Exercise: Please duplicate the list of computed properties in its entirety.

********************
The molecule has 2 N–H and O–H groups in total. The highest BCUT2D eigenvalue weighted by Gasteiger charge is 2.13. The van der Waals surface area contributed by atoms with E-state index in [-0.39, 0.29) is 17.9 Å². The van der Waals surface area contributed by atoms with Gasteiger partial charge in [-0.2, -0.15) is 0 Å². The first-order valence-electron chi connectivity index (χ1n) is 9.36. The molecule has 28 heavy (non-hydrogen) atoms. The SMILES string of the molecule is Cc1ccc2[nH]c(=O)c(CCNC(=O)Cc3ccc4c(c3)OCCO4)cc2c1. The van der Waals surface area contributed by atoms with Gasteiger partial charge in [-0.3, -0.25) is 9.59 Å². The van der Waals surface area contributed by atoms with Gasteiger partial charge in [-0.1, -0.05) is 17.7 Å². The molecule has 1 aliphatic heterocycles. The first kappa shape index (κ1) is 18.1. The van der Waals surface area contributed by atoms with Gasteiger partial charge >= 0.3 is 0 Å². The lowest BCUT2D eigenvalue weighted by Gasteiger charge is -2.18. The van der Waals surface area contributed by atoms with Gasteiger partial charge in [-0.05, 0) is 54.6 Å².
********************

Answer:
The molecule has 2 N–H and O–H groups in total. The highest BCUT2D eigenvalue weighted by Gasteiger charge is 2.13. The van der Waals surface area contributed by atoms with E-state index in [-0.39, 0.29) is 17.9 Å². The van der Waals surface area contributed by atoms with Gasteiger partial charge in [-0.2, -0.15) is 0 Å². The first-order valence-electron chi connectivity index (χ1n) is 9.36. The molecule has 28 heavy (non-hydrogen) atoms. The SMILES string of the molecule is Cc1ccc2[nH]c(=O)c(CCNC(=O)Cc3ccc4c(c3)OCCO4)cc2c1. The van der Waals surface area contributed by atoms with Gasteiger partial charge in [-0.3, -0.25) is 9.59 Å². The van der Waals surface area contributed by atoms with Gasteiger partial charge in [-0.1, -0.05) is 17.7 Å². The molecule has 1 aliphatic heterocycles. The first kappa shape index (κ1) is 18.1. The van der Waals surface area contributed by atoms with Gasteiger partial charge >= 0.3 is 0 Å². The lowest BCUT2D eigenvalue weighted by Gasteiger charge is -2.18. The van der Waals surface area contributed by atoms with Gasteiger partial charge in [-0.05, 0) is 54.6 Å².